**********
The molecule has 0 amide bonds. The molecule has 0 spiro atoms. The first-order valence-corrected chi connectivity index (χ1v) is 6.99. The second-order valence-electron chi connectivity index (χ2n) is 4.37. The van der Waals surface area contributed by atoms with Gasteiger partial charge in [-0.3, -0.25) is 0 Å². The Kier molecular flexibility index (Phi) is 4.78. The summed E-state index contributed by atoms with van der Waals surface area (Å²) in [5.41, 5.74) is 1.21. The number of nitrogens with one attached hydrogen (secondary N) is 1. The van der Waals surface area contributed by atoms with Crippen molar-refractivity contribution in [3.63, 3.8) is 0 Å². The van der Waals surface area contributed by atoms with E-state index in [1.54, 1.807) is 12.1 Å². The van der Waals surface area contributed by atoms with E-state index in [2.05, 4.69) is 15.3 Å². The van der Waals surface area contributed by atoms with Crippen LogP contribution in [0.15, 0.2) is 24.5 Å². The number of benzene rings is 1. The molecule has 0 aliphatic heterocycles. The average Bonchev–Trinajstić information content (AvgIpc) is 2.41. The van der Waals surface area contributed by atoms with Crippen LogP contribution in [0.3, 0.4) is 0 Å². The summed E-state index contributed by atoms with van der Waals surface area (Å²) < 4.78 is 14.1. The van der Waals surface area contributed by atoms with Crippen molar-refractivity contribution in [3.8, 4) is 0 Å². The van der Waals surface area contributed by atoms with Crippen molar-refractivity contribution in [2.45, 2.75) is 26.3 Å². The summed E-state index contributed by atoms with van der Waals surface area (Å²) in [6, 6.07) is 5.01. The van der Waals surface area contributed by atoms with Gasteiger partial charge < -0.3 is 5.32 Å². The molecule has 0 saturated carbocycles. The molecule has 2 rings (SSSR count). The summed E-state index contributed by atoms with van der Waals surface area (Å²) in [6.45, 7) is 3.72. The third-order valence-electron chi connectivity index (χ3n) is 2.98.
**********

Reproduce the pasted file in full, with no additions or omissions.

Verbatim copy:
The molecule has 0 amide bonds. The molecule has 0 spiro atoms. The first-order valence-corrected chi connectivity index (χ1v) is 6.99. The second-order valence-electron chi connectivity index (χ2n) is 4.37. The van der Waals surface area contributed by atoms with Gasteiger partial charge in [-0.3, -0.25) is 0 Å². The Kier molecular flexibility index (Phi) is 4.78. The summed E-state index contributed by atoms with van der Waals surface area (Å²) in [5.41, 5.74) is 1.21. The number of nitrogens with one attached hydrogen (secondary N) is 1. The van der Waals surface area contributed by atoms with Crippen molar-refractivity contribution in [3.63, 3.8) is 0 Å². The van der Waals surface area contributed by atoms with E-state index in [1.54, 1.807) is 12.1 Å². The van der Waals surface area contributed by atoms with E-state index in [2.05, 4.69) is 15.3 Å². The van der Waals surface area contributed by atoms with Crippen LogP contribution in [0.15, 0.2) is 24.5 Å². The number of benzene rings is 1. The molecule has 0 aliphatic heterocycles. The average Bonchev–Trinajstić information content (AvgIpc) is 2.41. The van der Waals surface area contributed by atoms with Crippen LogP contribution in [0.3, 0.4) is 0 Å². The summed E-state index contributed by atoms with van der Waals surface area (Å²) < 4.78 is 14.1. The van der Waals surface area contributed by atoms with Crippen molar-refractivity contribution in [3.8, 4) is 0 Å². The van der Waals surface area contributed by atoms with Crippen molar-refractivity contribution in [2.45, 2.75) is 26.3 Å². The summed E-state index contributed by atoms with van der Waals surface area (Å²) in [6, 6.07) is 5.01. The van der Waals surface area contributed by atoms with Gasteiger partial charge < -0.3 is 5.32 Å². The molecule has 0 saturated carbocycles. The molecule has 2 rings (SSSR count). The summed E-state index contributed by atoms with van der Waals surface area (Å²) in [6.45, 7) is 3.72. The third-order valence-electron chi connectivity index (χ3n) is 2.98.